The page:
Gulf of Mexico Hypoxia

Project Team

Project Lead: Katja Fennel, Dalhousie University, Halifax

CO-PIs: Dubravko Justic (LSU), Robert Hetland (TAMU), Dong S. Ko (NRL), John Lehrter (University of South Alabama, since 2017)

Other Project Personnel: Arnaud Laurent (Dalhousie), Lixia Wang (LSU), Daijiro Kobashi (TAMU)

Students: Liuqian Yu (Dalhousie), Veronica Ruiz-Xomchuk (TAMU)

Federal Partners:

NOAA-CSDL: Frank Aikman, Jinagtao Xu

EPA: John Lehrter (until 2016), Mike Murrel

Project Overview and Results

The largest hypoxia area in U.S. coastal waters, averaging 15,000 km2, forms every summer over the Texas-Louisiana shelf in the northern Gulf of Mexico. The formation is due to decay of organic matter that is primarily derived from nutrient inputs from the Mississippi/Atchafalaya river system. Efforts are underway to reduce the extent of hypoxic conditions through nutrient management in the watershed; for example, the interagency Hypoxia Task Force is developing Action Plans with input from various stakeholders that set out targets for hypoxia reduction. In order to improve mechanistic understanding of hypoxia formation and to inform nutrient management decisions, several coupled circulation-hypoxia models are being developed for the Mississippi River outflow region.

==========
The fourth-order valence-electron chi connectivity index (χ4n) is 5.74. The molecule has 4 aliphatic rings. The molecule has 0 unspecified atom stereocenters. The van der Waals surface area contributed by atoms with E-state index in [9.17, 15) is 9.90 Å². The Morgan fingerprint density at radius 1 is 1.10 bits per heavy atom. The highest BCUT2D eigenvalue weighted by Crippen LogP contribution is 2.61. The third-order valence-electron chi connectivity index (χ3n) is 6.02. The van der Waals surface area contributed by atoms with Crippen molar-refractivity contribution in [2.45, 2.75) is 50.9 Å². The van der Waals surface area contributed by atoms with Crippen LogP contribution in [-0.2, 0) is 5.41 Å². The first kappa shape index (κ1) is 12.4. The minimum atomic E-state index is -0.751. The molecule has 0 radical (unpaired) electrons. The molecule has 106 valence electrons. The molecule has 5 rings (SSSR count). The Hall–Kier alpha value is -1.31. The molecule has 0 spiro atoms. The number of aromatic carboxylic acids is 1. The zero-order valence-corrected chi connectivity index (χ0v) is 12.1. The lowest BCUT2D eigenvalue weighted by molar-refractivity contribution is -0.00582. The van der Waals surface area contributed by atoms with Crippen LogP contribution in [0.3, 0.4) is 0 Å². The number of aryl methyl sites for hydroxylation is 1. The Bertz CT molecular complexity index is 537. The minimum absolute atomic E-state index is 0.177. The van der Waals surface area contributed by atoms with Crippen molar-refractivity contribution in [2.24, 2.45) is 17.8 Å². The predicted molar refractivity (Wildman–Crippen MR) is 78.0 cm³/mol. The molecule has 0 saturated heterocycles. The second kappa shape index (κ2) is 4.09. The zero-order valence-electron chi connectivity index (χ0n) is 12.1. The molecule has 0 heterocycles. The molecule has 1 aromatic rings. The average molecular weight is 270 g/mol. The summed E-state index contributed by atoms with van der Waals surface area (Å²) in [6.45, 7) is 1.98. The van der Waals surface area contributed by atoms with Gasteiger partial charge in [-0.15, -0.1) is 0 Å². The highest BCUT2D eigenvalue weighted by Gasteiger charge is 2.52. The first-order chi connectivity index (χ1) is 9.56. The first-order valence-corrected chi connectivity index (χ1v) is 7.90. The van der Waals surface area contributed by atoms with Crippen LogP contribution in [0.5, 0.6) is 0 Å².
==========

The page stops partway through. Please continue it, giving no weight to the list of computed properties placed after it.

This COMT project conducts an inter-comparison of these hypoxia models and uses scenario simulations to assess the impact of potential reductions in nutrient load and of climate change on hypoxia formation. Understanding how and why model predictions differ will ultimately lead to improved model formulations, improved hindcasts and forecasts, and improved mechanistic understanding. The study is focusing on identifying factors that influence the prediction of dissolved oxygen concentration both to improve our understanding of the controlling processes and to provide guidance on the eventual implementation of dissolved oxygen forecasts in NOAA’s Northern Gulf of Mexico Operational Forecast System (NGOFS).